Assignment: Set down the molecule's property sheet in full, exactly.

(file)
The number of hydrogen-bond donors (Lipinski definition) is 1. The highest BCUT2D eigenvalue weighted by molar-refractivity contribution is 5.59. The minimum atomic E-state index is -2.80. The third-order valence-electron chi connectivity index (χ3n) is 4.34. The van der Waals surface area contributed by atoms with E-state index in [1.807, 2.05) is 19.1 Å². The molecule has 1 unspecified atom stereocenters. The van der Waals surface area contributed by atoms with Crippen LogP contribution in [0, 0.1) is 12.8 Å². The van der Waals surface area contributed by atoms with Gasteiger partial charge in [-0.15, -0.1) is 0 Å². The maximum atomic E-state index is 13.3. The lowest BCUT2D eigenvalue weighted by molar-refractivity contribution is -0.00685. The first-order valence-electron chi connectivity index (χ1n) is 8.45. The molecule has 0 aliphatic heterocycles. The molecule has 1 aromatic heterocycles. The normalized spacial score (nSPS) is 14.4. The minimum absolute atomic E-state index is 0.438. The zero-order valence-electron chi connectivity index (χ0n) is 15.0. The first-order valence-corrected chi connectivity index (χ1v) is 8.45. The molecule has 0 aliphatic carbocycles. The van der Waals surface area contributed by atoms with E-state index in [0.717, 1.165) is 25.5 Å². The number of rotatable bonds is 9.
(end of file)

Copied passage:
The number of hydrogen-bond donors (Lipinski definition) is 1. The highest BCUT2D eigenvalue weighted by molar-refractivity contribution is 5.59. The minimum atomic E-state index is -2.80. The third-order valence-electron chi connectivity index (χ3n) is 4.34. The van der Waals surface area contributed by atoms with E-state index in [1.807, 2.05) is 19.1 Å². The molecule has 1 unspecified atom stereocenters. The van der Waals surface area contributed by atoms with Crippen LogP contribution in [0, 0.1) is 12.8 Å². The van der Waals surface area contributed by atoms with Gasteiger partial charge in [-0.15, -0.1) is 0 Å². The maximum atomic E-state index is 13.3. The lowest BCUT2D eigenvalue weighted by molar-refractivity contribution is -0.00685. The first-order valence-electron chi connectivity index (χ1n) is 8.45. The molecule has 0 aliphatic heterocycles. The molecule has 1 aromatic heterocycles. The normalized spacial score (nSPS) is 14.4. The minimum absolute atomic E-state index is 0.438. The zero-order valence-electron chi connectivity index (χ0n) is 15.0. The first-order valence-corrected chi connectivity index (χ1v) is 8.45. The molecule has 0 aliphatic carbocycles. The van der Waals surface area contributed by atoms with E-state index in [0.717, 1.165) is 25.5 Å². The number of rotatable bonds is 9.